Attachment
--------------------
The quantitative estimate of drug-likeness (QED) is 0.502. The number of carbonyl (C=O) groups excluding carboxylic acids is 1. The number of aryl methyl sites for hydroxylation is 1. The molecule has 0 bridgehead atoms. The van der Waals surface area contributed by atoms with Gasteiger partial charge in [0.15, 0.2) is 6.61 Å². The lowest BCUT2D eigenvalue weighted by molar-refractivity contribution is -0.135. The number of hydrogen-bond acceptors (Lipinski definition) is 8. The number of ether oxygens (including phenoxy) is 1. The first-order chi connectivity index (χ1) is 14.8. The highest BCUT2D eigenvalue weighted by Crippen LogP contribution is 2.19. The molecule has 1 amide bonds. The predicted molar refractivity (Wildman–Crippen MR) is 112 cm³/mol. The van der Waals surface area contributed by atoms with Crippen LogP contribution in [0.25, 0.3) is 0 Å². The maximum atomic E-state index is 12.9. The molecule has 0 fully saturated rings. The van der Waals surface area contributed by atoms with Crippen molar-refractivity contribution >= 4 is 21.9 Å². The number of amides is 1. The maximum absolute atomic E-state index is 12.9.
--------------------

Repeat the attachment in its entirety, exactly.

The quantitative estimate of drug-likeness (QED) is 0.502. The number of carbonyl (C=O) groups excluding carboxylic acids is 1. The number of aryl methyl sites for hydroxylation is 1. The molecule has 0 bridgehead atoms. The van der Waals surface area contributed by atoms with Gasteiger partial charge in [0.15, 0.2) is 6.61 Å². The lowest BCUT2D eigenvalue weighted by molar-refractivity contribution is -0.135. The number of hydrogen-bond acceptors (Lipinski definition) is 8. The number of ether oxygens (including phenoxy) is 1. The first-order chi connectivity index (χ1) is 14.8. The highest BCUT2D eigenvalue weighted by Crippen LogP contribution is 2.19. The molecule has 1 amide bonds. The predicted molar refractivity (Wildman–Crippen MR) is 112 cm³/mol. The van der Waals surface area contributed by atoms with Crippen LogP contribution in [0.25, 0.3) is 0 Å². The maximum atomic E-state index is 12.9. The molecule has 0 fully saturated rings. The van der Waals surface area contributed by atoms with Crippen molar-refractivity contribution >= 4 is 21.9 Å². The number of amides is 1. The maximum absolute atomic E-state index is 12.9.